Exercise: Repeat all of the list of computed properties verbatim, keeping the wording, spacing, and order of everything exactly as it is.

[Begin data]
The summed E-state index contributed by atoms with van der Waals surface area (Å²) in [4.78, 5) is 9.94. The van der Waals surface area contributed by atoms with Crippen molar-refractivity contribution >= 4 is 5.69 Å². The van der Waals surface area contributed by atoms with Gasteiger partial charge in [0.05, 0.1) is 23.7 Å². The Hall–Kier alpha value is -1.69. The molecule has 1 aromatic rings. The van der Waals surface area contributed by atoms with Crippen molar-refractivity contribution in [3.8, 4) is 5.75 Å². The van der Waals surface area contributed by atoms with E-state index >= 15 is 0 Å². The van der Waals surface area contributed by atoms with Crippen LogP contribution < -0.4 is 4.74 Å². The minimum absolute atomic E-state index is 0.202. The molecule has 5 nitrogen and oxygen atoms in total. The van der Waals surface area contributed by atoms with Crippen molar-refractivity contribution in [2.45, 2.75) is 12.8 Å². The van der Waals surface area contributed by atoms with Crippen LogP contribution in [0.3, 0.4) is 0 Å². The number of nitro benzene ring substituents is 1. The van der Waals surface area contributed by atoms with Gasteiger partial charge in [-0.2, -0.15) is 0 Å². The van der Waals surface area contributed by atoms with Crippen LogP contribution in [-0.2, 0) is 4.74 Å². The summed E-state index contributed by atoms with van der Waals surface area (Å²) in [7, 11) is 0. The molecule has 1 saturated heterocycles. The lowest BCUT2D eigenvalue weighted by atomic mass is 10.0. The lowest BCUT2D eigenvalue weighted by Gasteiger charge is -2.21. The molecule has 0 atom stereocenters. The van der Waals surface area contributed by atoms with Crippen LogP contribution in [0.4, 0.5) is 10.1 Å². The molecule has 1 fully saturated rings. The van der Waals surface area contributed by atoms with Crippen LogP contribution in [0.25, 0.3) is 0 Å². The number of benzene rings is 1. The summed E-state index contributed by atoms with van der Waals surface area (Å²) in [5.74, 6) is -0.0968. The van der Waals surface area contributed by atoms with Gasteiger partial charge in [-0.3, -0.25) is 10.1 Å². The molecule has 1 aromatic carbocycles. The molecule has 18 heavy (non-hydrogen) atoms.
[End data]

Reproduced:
The summed E-state index contributed by atoms with van der Waals surface area (Å²) in [4.78, 5) is 9.94. The van der Waals surface area contributed by atoms with Crippen molar-refractivity contribution >= 4 is 5.69 Å². The van der Waals surface area contributed by atoms with Gasteiger partial charge in [0.05, 0.1) is 23.7 Å². The Hall–Kier alpha value is -1.69. The molecule has 1 aromatic rings. The van der Waals surface area contributed by atoms with Crippen molar-refractivity contribution in [3.8, 4) is 5.75 Å². The van der Waals surface area contributed by atoms with E-state index >= 15 is 0 Å². The van der Waals surface area contributed by atoms with Crippen LogP contribution < -0.4 is 4.74 Å². The minimum absolute atomic E-state index is 0.202. The molecule has 5 nitrogen and oxygen atoms in total. The van der Waals surface area contributed by atoms with Crippen molar-refractivity contribution in [2.45, 2.75) is 12.8 Å². The van der Waals surface area contributed by atoms with Crippen LogP contribution in [0.3, 0.4) is 0 Å². The number of nitro benzene ring substituents is 1. The van der Waals surface area contributed by atoms with Gasteiger partial charge in [-0.2, -0.15) is 0 Å². The van der Waals surface area contributed by atoms with Crippen LogP contribution in [-0.2, 0) is 4.74 Å². The summed E-state index contributed by atoms with van der Waals surface area (Å²) in [7, 11) is 0. The molecule has 1 saturated heterocycles. The lowest BCUT2D eigenvalue weighted by atomic mass is 10.0. The lowest BCUT2D eigenvalue weighted by Gasteiger charge is -2.21. The molecule has 0 atom stereocenters. The van der Waals surface area contributed by atoms with Crippen LogP contribution in [0.4, 0.5) is 10.1 Å². The molecule has 1 fully saturated rings. The van der Waals surface area contributed by atoms with Crippen LogP contribution in [0.25, 0.3) is 0 Å². The number of benzene rings is 1. The summed E-state index contributed by atoms with van der Waals surface area (Å²) in [5.74, 6) is -0.0968. The van der Waals surface area contributed by atoms with Gasteiger partial charge in [-0.3, -0.25) is 10.1 Å². The molecule has 1 aromatic carbocycles. The molecule has 18 heavy (non-hydrogen) atoms.